Maine’s two investor-owned utilities got what they wanted on Tuesday when Gov. Mills vetoed a bill that would have opened the door to their takeover by a consumer-owned power company .
But the way Central Maine Power and Versant Power won this round shouldn’t leave them feeling very secure.
The bill, LD 1708, which had been passed by the House and Senate, would have asked voters in Maine in a referendum whether they wanted to force CMP and Versant to sell their assets to a new non-profit entity. and to operate the electricity grid for the public good.
But the veto may offer only a temporary reprieve, as supporters of the bill are confident they can get the necessary signatures to bring the issue to voters anyway. That doesn’t leave much time for companies to prove they can improve their performance before tired Maine consumers head to the polls. Regulators will also need to act quickly if they want to show that they can protect the public interest before the public steps in.
A telling part of Mills’ veto message is that his objections to the legislation were more technical than substantive. She criticized the speed of the legislative process but made no attempt to defend the performance of companies.
Citing poor service, high prices and an inability to adapt to the expansion of solar power, Mills used terms that could easily be used in campaign ads in support of a takeover. public.
“The performance of our investor-owned utilities in recent years has been appalling,” she wrote. “We are well beyond the point of debating whether our utilities can do better. They can and they must.
What if they don’t do better? The governor also addressed him.
She noted that Maine law gives the Public Utilities Commission the power to sanction companies for poor performance. She stressed that she may even find them “unfit to provide safe, adequate and reliable service at fair and reasonable rates” and revoke their monopoly franchise.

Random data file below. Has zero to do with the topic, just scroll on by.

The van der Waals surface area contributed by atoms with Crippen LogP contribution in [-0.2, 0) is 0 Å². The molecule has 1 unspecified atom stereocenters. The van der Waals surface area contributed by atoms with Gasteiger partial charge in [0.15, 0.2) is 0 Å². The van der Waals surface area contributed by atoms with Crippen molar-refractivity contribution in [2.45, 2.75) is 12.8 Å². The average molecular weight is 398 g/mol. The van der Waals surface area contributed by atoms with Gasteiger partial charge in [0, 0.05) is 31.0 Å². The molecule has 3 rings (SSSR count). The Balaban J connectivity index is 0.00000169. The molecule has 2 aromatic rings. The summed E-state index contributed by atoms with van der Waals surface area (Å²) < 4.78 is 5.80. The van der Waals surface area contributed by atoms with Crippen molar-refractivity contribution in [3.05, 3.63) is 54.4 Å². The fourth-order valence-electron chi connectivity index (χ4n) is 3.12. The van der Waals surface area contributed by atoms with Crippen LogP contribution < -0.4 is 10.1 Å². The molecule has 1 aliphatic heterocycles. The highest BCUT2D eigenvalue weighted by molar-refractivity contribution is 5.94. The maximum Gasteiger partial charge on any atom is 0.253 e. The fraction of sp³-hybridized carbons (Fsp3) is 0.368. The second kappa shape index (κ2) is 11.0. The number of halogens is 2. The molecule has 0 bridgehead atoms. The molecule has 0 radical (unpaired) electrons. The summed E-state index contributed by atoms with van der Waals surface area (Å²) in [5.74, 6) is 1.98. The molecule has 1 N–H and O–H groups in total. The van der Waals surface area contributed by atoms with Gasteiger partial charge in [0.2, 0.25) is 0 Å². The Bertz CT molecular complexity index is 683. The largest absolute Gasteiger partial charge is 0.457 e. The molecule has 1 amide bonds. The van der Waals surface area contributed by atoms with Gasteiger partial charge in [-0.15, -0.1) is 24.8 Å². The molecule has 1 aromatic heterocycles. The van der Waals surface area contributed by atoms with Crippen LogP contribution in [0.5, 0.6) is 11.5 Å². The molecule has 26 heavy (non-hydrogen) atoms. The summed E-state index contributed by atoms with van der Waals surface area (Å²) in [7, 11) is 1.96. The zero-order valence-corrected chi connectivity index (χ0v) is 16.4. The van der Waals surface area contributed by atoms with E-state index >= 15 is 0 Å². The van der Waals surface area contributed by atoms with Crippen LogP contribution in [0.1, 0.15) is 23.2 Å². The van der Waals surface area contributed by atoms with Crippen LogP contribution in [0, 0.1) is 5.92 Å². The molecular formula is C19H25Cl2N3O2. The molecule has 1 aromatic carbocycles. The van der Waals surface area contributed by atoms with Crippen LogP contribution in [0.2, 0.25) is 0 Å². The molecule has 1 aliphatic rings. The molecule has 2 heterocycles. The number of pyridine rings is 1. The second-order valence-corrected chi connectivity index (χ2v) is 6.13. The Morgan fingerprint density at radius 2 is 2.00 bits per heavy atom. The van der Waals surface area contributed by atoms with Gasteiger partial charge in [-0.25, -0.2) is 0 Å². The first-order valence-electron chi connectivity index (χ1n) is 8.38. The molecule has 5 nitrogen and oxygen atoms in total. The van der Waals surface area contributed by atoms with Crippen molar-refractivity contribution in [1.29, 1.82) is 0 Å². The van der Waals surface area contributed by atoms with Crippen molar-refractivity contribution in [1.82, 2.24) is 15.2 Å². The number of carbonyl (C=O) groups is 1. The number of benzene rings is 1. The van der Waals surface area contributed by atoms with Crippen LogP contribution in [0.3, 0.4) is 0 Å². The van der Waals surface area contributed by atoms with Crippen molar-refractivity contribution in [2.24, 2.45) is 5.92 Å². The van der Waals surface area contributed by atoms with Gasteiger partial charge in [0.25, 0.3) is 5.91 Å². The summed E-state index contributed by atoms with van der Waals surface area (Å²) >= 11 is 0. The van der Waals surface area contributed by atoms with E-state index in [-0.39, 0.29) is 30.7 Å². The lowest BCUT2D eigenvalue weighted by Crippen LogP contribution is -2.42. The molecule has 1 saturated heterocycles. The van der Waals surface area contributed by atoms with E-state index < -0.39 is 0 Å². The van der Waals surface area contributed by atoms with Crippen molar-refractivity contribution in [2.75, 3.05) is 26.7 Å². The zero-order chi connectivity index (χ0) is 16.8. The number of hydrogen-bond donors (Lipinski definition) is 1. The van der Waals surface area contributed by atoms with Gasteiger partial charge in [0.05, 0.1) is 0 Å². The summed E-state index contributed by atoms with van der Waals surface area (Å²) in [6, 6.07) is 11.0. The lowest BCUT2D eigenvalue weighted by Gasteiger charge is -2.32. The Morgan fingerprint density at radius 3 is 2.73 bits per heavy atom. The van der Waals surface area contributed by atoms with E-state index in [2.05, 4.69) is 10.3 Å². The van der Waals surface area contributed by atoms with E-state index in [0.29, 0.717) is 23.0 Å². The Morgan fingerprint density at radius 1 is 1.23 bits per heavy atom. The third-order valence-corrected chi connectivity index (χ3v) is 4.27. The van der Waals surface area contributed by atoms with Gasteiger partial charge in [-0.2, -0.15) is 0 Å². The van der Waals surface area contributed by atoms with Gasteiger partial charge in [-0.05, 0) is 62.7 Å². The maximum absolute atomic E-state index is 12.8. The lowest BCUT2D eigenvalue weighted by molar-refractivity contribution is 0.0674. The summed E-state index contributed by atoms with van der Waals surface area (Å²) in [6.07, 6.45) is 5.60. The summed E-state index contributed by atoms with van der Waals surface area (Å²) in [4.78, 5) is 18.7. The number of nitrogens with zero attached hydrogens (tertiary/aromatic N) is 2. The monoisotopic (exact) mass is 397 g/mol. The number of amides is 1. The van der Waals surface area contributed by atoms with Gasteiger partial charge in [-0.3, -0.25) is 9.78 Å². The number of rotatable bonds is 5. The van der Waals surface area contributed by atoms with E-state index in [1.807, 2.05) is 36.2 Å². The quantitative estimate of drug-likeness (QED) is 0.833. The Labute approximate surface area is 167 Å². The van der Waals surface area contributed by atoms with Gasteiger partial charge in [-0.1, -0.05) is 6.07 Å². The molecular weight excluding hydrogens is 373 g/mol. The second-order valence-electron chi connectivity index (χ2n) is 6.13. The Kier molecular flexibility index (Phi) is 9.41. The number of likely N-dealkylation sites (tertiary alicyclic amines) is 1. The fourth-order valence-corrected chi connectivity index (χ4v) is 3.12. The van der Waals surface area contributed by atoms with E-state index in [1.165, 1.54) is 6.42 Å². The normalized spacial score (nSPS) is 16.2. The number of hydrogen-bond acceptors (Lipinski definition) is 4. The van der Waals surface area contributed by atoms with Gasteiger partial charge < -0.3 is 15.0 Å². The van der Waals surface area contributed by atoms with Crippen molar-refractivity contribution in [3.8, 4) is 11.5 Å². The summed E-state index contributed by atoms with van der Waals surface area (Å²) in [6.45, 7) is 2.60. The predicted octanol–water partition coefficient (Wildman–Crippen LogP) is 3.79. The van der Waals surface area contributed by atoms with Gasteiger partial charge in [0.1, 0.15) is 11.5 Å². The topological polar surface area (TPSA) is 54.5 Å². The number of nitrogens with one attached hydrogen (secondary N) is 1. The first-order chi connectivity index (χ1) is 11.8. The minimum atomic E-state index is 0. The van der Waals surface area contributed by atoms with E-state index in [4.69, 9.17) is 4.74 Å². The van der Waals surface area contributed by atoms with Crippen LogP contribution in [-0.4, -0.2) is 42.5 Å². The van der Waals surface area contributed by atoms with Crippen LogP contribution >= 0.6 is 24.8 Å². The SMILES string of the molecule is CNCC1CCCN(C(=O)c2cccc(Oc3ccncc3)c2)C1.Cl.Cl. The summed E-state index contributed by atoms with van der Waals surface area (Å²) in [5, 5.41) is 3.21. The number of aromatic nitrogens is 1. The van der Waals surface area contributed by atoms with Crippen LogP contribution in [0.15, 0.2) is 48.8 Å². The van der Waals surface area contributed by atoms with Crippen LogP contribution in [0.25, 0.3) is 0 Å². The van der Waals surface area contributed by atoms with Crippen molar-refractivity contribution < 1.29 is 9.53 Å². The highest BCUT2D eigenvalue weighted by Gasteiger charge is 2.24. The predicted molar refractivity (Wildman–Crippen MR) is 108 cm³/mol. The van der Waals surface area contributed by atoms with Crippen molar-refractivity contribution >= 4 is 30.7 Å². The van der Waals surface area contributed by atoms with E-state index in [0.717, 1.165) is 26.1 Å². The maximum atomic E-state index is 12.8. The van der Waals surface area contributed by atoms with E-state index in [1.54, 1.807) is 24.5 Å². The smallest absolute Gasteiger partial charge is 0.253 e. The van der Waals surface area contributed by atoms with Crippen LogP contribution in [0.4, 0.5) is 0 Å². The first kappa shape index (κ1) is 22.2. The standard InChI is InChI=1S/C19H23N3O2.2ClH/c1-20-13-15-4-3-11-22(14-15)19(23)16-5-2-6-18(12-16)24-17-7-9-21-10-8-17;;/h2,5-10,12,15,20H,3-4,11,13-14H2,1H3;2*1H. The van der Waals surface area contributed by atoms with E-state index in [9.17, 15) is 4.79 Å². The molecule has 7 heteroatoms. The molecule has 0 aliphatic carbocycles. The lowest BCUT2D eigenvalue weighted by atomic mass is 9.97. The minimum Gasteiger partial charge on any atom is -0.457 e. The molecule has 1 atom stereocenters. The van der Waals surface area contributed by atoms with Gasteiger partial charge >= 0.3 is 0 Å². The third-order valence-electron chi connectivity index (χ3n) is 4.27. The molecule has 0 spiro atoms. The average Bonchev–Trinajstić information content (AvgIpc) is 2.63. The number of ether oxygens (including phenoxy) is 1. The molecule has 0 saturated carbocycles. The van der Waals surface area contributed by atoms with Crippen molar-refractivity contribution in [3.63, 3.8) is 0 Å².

The fact that this bill has reached Mills’ office should be a wake-up call to the PUC as much as to the companies regulated by the commission. Many consumers believe their interests are not adequately protected by regulators – which is why so many of their representatives in the Legislature have voted to take such big action as a public takeover of private companies. .
CMP is a small part of a global company based in Spain that supplies energy to 100 million people around the world. Versant is a branch of a large corporation wholly owned by the City of Calgary, Alberta. The Maine PUC is the only entity that should put the interests of Maine families and businesses first, but regulators have allowed CMP and Versant to provide some of the worst services in the country at some of its highest prices.
Mills’ veto may not be enough to rule out the question of who owns the power grid in 2022, but it should warn utilities and the PUC.
If companies and their regulators cannot demonstrate that they are capable of improving what Mills calls “abysmal” performance, this week’s victory will be short-lived.